• Authorize the Federal Reserve to identify, supervise, and regulate "any financial firm whose combination of size, leverage, and interconnectedness could pose a threat to financial stability if it failed" (referred to as "Tier 1 Financial Holding Companies").
  • Impose stricter capital, liquidity, and risk management standards on Tier 1 Financial Holding Companies than those applicable to other financial firms.
  • Charge the Federal Reserve with overseeing systemically important payment, clearing, and settlement systems.
  • Eliminate the SEC's Supervised Investment Bank Holding Company consolidated supervision program, and subject investment banking firms that seek consolidated supervision to regulation by the Federal Reserve.
  • Authorize Treasury to employ a new special resolution regime—modeled after the FDIC's regime for insured depository institutions—to administer the resolution of failing bank holding companies and Tier 1 Financial Holding Companies.
  • Amend Section 13(3) of the Federal Reserve Act to require Treasury approval for any extensions of credit by the Federal Reserve in "unusual and exigent circumstances."
  • Close "loopholes ... for thrift holding companies, industrial loan companies, credit card banks, trust companies, and grandfathered 'nonbank' banks" and subject them to supervision and regulation by the Federal Reserve.
  • Conduct a "fundamental reassessment" of current regulatory capital requirements for banks and bank holding companies, with a report due by December 31, 2009.
  • Require banking agencies to promulgate regulations that require originators or sponsors of securitizations to retain a financial interest in the credit risk of the securitized exposure.

Source: Jones, Day

Federal Reserve independence

Please see Federal Reserve independence.

"Bergman: Martin, you used the words "dubious legal authority" for the Federal Reserve's lending. Walker's done a lot of work in that area and Section 13(3) of the Federal Reserve Act. Walker, could you describe the origin of Section 13(3) and its relevance to this crisis?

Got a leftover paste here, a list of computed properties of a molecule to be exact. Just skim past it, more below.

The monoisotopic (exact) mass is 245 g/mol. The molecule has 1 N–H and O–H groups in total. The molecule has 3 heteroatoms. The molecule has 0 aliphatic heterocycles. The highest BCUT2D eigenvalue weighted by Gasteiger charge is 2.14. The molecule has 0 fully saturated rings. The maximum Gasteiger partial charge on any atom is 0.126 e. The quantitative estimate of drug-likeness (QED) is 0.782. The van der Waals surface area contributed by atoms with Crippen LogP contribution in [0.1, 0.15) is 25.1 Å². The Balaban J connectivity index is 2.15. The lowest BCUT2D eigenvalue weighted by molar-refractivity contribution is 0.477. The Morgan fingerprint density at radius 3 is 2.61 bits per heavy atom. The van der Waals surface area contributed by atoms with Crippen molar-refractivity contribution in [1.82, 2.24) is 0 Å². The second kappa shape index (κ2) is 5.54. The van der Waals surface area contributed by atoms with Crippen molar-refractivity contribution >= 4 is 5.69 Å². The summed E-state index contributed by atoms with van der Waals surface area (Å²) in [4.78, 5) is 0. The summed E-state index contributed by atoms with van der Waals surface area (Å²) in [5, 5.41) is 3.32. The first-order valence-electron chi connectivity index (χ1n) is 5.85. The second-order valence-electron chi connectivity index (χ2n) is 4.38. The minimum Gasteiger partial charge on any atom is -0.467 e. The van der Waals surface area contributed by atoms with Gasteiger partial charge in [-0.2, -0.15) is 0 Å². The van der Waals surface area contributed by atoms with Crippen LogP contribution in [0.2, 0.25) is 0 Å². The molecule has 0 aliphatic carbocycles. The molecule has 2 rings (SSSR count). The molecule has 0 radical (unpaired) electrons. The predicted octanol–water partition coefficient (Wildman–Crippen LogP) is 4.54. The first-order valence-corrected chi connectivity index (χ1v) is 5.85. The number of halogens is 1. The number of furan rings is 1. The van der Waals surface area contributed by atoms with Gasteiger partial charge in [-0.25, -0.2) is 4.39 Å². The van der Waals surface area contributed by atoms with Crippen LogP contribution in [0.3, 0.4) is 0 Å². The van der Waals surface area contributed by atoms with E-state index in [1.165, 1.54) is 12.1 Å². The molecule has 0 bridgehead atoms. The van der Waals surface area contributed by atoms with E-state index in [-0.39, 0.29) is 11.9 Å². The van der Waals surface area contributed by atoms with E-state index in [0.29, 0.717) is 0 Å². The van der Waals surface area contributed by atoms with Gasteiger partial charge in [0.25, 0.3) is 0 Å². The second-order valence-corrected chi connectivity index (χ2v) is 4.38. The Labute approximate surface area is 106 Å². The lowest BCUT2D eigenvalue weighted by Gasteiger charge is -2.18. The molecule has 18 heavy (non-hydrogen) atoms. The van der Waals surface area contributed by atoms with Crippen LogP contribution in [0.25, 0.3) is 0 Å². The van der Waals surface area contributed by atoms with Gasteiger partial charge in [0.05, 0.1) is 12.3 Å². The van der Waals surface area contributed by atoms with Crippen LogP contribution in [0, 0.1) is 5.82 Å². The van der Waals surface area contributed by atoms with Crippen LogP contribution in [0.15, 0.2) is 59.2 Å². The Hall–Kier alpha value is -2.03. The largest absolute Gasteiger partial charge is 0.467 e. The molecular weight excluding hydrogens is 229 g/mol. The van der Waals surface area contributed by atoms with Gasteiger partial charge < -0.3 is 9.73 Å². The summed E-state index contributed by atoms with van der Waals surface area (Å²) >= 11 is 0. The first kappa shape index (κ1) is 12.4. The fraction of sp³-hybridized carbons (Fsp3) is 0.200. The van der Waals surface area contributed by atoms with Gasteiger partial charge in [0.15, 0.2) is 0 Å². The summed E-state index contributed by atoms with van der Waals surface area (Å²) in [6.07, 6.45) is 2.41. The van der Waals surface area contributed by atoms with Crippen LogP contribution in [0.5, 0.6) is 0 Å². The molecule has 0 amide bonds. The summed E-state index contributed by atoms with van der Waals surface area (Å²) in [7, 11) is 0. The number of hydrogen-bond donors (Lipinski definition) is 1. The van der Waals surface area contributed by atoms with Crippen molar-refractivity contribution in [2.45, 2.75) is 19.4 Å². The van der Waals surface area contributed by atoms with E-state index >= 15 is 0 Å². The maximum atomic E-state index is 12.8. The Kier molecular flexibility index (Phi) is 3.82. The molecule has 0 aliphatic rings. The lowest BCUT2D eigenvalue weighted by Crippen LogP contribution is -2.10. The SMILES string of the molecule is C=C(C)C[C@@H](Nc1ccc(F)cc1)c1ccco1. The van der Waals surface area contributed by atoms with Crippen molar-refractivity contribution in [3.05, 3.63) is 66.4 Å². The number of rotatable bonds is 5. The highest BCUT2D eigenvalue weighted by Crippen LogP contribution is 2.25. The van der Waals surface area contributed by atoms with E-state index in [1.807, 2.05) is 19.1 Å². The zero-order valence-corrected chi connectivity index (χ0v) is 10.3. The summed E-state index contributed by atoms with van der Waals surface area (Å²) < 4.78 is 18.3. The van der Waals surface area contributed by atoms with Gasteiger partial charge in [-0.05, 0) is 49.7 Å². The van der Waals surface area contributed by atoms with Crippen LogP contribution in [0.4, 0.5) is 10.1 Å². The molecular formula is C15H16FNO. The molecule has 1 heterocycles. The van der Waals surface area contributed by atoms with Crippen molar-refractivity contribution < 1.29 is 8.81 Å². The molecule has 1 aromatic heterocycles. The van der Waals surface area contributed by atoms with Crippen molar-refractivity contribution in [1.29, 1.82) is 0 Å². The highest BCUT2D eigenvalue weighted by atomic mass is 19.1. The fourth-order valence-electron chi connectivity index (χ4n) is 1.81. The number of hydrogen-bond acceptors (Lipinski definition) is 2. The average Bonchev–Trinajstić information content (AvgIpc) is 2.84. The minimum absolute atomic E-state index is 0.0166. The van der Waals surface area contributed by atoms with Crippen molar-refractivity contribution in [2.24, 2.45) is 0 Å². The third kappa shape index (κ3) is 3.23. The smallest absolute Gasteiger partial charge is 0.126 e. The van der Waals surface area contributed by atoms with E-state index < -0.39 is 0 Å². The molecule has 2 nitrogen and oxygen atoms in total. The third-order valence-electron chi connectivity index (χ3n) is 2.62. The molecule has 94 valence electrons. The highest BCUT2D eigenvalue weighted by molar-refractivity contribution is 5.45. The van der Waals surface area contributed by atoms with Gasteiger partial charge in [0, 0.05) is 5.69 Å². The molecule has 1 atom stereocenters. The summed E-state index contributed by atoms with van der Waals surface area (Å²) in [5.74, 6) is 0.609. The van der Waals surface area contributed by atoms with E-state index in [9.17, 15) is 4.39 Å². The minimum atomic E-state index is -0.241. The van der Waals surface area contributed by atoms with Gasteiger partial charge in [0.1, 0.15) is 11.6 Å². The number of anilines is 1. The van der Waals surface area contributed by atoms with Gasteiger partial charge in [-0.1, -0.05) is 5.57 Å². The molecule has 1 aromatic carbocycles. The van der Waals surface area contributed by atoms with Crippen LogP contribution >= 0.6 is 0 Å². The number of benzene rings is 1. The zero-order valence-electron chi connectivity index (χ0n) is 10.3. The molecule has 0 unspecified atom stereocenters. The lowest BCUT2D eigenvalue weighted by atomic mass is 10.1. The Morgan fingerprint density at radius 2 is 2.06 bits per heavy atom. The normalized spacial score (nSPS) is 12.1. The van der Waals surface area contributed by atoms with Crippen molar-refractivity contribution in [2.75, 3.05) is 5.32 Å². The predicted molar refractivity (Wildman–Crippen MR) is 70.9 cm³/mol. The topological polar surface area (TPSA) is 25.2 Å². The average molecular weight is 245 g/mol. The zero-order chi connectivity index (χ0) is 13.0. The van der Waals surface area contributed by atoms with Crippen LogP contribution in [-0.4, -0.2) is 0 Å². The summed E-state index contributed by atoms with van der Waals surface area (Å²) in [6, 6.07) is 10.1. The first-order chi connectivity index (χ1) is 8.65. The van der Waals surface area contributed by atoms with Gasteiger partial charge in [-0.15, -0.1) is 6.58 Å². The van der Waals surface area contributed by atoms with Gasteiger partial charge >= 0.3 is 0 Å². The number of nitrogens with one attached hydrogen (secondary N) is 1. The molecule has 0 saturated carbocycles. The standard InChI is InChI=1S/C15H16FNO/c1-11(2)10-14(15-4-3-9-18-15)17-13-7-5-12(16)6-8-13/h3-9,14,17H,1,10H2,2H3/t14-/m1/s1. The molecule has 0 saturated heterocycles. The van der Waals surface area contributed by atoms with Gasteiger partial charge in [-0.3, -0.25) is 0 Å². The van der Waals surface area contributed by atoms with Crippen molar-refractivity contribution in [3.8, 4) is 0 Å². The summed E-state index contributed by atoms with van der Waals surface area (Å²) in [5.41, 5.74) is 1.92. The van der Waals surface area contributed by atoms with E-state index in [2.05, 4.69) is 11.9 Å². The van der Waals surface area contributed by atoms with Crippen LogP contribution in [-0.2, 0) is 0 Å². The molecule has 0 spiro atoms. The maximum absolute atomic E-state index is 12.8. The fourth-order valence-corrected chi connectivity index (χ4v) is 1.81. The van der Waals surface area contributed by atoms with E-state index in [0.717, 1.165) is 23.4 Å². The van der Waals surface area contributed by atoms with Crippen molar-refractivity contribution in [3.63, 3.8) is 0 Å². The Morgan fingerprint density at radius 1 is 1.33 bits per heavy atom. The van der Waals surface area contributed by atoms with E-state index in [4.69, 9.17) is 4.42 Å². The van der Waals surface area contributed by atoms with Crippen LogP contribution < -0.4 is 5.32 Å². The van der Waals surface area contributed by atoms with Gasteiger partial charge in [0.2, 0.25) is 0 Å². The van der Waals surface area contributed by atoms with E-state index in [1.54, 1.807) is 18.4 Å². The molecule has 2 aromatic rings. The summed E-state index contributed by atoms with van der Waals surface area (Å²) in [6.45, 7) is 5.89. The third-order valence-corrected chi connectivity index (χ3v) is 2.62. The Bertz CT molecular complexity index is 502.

Todd: Most of the actions the Fed has taken since the spring of 2008 have been said to be under the authority of Section 13(3) of the Federal Reserve Act. That's an emergency powers section that was plugged in first around 1932. It gave the Federal Reserve Board of Governors the power in "unusual and exigent circumstances" to make loans directly to individuals, partnerships, and corporations--not just to banks or other financial institutions. It required a positive vote of five members of the board to invoke this authority. It was rarely used during the 1930s because the Reconstruction Finance Corporation was created and made the great bulk of all the loans that this statute was originally contemplated to do. That Section 13(3) authority, in fact, was not used after 1936.

Until 1991. In the dark of night during the Senate markup of the FDIC Improvements Act, lobbyists for the investment banks saw to it that Sen. Christopher Dodd introduced an amendment that would waive the statute's technical collateral requirements, because the statute required collateral of the type eligible for discount at the Federal Reserve--which was short-term trade-related obligations and certain government securities. By and large, investment banks did not hold that kind of collateral, but they had lots of stocks and bonds and other things that were not eligible for discount.

So the collateral requirement was changed to any collateral satisfactory to the Federal Reserve Bank, and that meant that investment banks could borrow at the Fed for a change. Now, I opposed that change, and I identified it in an article that was published by the Cleveland Federal Reserve Bank in its Economic Review in the third quarter of 1993. The publication of the article created an internal firestorm. The Board of Governors really came down on me hard for having published it. Years later, we find out why. They wanted to use that power if they had a big enough emergency--as they thought they did once Bear Stearns went down--to make a bailout loan to an investment bank.